If Fernando taught me anything, it was that it is better to look good than to feel good. This is probably very true for George Zimmer, founder and executive chairman of Men's Wearhouse. Make that former executive chairman. The company that George built from one store into one thousand one hundred and forty-three no longer has need of his services. After all these years of telling us "you're going to like the way your look," even guaranteeing it, he's been kicked to the curb. I wonder if the executroids at Men's Wearhouse Incorporated thought about how they might look when they made this decision.
Which brings me, naturally, to the reason for me to comment on this otherwise cruel but mundane moment in capitalism: I once saw George Zimmer. In the flesh. And you know what? He looked good. It was at an Oakland A's game. I was going down the aisle and he was coming up. Nobody else seemed to notice the mild level of celebrity that was passing by. I did. In a sea of T-shirts and shorts, George was rocking a pretty bold ensemble, a pale yellow polo shirt and a pair of casual slacks that still had a sharp crease to them. The lime green sweater he had carelessly draped over his shoulders took your eye away from what was always his fashion Achilles heel: that toupee. Still, he wore it proud and moved through the crowd with a sense of purpose befitting of his station. I know that his seats were much closer to the dugout than mine, but that was okay. Somehow in his sartorial splendor, he deserved it.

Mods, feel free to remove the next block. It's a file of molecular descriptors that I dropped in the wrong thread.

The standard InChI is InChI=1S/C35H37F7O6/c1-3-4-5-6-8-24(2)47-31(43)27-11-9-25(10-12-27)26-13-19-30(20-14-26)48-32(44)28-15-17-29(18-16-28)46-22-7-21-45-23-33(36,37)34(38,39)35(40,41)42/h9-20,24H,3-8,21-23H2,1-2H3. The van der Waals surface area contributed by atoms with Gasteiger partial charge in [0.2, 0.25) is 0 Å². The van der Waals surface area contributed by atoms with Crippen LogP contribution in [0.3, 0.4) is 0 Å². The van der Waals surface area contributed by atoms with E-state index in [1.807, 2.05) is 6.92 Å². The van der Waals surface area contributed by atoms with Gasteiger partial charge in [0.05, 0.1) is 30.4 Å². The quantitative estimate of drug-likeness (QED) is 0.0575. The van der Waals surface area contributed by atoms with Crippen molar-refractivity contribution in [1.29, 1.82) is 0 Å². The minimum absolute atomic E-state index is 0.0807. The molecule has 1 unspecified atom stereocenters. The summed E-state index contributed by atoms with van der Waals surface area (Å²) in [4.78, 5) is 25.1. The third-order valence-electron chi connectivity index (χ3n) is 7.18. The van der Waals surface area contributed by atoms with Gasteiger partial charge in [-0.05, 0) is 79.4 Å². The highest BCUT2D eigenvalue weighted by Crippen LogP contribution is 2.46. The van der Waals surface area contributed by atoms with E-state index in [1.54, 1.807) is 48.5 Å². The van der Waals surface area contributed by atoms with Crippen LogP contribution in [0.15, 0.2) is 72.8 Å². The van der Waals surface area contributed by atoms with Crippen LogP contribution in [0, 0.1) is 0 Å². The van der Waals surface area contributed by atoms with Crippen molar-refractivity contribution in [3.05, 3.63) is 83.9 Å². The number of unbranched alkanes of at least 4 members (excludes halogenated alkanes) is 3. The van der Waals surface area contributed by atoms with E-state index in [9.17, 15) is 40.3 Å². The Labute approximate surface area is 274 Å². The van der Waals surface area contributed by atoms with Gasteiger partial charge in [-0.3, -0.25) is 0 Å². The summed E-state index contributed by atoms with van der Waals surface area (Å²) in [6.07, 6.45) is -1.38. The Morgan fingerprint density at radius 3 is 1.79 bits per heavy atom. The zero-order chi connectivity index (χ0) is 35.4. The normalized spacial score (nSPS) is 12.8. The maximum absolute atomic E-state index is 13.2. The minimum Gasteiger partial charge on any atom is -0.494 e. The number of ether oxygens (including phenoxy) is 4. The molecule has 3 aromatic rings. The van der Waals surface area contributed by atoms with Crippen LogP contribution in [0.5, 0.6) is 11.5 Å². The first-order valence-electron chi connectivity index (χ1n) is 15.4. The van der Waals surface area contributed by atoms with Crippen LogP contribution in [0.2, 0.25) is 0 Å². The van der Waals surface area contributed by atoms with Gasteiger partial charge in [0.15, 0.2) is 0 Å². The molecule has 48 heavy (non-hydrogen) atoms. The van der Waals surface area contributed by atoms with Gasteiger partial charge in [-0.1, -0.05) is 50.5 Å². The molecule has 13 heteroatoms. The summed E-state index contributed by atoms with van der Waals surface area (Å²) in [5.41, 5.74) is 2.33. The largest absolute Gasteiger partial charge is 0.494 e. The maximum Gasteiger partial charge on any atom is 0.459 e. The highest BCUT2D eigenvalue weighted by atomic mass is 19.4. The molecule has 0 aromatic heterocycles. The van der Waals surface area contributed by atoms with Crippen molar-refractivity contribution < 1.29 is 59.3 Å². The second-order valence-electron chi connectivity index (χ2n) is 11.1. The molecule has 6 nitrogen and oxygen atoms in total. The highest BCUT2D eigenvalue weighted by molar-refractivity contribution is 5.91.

He probably didn't deserve to be let go. For his part, George believes he was pushed aside for airing his concerns about the company he built over forty years. "Instead of fostering the kind of dialogue in the Boardroom that has, in
part, contributed to our success, the Board has inappropriately chosen
to silence my concerns by terminating me as an executive officer." The Board has also decided to remove George as the face of the company, the only one it has ever had. The guy who was nominally in charge when profits increased last quarter twenty-three percent. Now that doesn't look too good, I guarantee it.
In the meantime, if Men's Wearhouse is looking for a new spokesperson, can I suggest Fernando?